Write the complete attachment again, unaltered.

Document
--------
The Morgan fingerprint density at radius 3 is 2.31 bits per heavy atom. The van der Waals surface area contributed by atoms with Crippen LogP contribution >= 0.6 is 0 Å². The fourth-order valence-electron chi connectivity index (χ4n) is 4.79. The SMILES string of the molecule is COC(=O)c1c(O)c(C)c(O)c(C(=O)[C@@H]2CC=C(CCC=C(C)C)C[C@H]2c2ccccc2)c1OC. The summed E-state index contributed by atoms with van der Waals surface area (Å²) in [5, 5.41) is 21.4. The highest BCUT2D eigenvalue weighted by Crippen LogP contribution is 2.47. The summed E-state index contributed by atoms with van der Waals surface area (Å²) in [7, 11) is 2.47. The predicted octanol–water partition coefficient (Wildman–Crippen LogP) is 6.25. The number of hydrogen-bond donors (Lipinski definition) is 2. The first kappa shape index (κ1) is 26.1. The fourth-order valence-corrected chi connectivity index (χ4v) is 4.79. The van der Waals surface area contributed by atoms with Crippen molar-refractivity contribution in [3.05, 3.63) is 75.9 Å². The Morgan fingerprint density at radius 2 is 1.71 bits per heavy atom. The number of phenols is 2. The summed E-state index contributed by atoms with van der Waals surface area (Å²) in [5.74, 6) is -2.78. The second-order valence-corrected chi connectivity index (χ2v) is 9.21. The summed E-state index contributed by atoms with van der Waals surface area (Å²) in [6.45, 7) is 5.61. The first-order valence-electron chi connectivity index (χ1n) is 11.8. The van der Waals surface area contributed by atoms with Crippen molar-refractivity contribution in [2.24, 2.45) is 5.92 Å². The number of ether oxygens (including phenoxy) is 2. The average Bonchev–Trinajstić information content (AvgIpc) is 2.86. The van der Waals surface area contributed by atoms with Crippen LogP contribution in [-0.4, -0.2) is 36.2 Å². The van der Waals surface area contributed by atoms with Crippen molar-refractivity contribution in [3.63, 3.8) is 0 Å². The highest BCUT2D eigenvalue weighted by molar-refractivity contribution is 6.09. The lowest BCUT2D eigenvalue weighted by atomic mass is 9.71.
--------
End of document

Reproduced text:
The Morgan fingerprint density at radius 3 is 2.31 bits per heavy atom. The van der Waals surface area contributed by atoms with Crippen LogP contribution >= 0.6 is 0 Å². The fourth-order valence-electron chi connectivity index (χ4n) is 4.79. The SMILES string of the molecule is COC(=O)c1c(O)c(C)c(O)c(C(=O)[C@@H]2CC=C(CCC=C(C)C)C[C@H]2c2ccccc2)c1OC. The summed E-state index contributed by atoms with van der Waals surface area (Å²) in [5, 5.41) is 21.4. The highest BCUT2D eigenvalue weighted by Crippen LogP contribution is 2.47. The summed E-state index contributed by atoms with van der Waals surface area (Å²) in [7, 11) is 2.47. The predicted octanol–water partition coefficient (Wildman–Crippen LogP) is 6.25. The number of hydrogen-bond donors (Lipinski definition) is 2. The first kappa shape index (κ1) is 26.1. The fourth-order valence-corrected chi connectivity index (χ4v) is 4.79. The van der Waals surface area contributed by atoms with Crippen molar-refractivity contribution in [3.05, 3.63) is 75.9 Å². The Morgan fingerprint density at radius 2 is 1.71 bits per heavy atom. The number of phenols is 2. The summed E-state index contributed by atoms with van der Waals surface area (Å²) in [5.74, 6) is -2.78. The second-order valence-corrected chi connectivity index (χ2v) is 9.21. The summed E-state index contributed by atoms with van der Waals surface area (Å²) in [6.45, 7) is 5.61. The first-order valence-electron chi connectivity index (χ1n) is 11.8. The van der Waals surface area contributed by atoms with Crippen molar-refractivity contribution in [2.24, 2.45) is 5.92 Å². The number of ether oxygens (including phenoxy) is 2. The average Bonchev–Trinajstić information content (AvgIpc) is 2.86. The van der Waals surface area contributed by atoms with Crippen LogP contribution in [-0.4, -0.2) is 36.2 Å². The van der Waals surface area contributed by atoms with Crippen molar-refractivity contribution in [3.63, 3.8) is 0 Å². The highest BCUT2D eigenvalue weighted by molar-refractivity contribution is 6.09. The lowest BCUT2D eigenvalue weighted by atomic mass is 9.71.